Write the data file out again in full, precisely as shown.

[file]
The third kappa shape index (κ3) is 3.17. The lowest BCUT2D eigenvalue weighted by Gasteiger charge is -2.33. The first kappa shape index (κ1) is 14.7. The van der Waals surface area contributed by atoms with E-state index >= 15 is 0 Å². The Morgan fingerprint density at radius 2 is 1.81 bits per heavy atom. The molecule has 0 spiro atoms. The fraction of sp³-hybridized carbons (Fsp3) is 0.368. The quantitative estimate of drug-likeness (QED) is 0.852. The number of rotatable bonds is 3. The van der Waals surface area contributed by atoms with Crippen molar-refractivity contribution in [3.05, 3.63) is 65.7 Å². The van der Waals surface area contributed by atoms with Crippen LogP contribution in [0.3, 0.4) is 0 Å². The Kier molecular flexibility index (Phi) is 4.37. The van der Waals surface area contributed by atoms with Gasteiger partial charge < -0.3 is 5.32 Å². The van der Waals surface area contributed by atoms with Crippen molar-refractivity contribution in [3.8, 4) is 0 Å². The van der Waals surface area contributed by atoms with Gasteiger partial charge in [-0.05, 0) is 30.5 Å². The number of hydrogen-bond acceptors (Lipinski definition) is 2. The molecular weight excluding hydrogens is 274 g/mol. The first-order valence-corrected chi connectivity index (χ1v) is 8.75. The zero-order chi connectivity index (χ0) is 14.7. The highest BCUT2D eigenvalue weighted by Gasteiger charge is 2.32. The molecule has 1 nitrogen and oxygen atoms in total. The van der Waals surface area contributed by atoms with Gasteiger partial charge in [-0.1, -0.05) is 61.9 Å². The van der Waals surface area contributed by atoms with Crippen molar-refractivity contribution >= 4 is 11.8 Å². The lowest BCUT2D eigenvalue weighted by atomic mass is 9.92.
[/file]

The third kappa shape index (κ3) is 3.17. The lowest BCUT2D eigenvalue weighted by Gasteiger charge is -2.33. The first kappa shape index (κ1) is 14.7. The van der Waals surface area contributed by atoms with E-state index >= 15 is 0 Å². The Morgan fingerprint density at radius 2 is 1.81 bits per heavy atom. The molecule has 0 spiro atoms. The fraction of sp³-hybridized carbons (Fsp3) is 0.368. The quantitative estimate of drug-likeness (QED) is 0.852. The number of rotatable bonds is 3. The van der Waals surface area contributed by atoms with Crippen molar-refractivity contribution in [3.05, 3.63) is 65.7 Å². The van der Waals surface area contributed by atoms with Crippen LogP contribution in [0.3, 0.4) is 0 Å². The Kier molecular flexibility index (Phi) is 4.37. The van der Waals surface area contributed by atoms with Gasteiger partial charge < -0.3 is 5.32 Å². The van der Waals surface area contributed by atoms with Crippen molar-refractivity contribution in [3.8, 4) is 0 Å². The van der Waals surface area contributed by atoms with Gasteiger partial charge in [-0.05, 0) is 30.5 Å². The number of hydrogen-bond acceptors (Lipinski definition) is 2. The molecular weight excluding hydrogens is 274 g/mol. The first-order valence-corrected chi connectivity index (χ1v) is 8.75. The zero-order chi connectivity index (χ0) is 14.7. The highest BCUT2D eigenvalue weighted by Gasteiger charge is 2.32. The molecule has 1 nitrogen and oxygen atoms in total. The van der Waals surface area contributed by atoms with Gasteiger partial charge in [-0.1, -0.05) is 61.9 Å². The van der Waals surface area contributed by atoms with Crippen molar-refractivity contribution >= 4 is 11.8 Å². The lowest BCUT2D eigenvalue weighted by atomic mass is 9.92.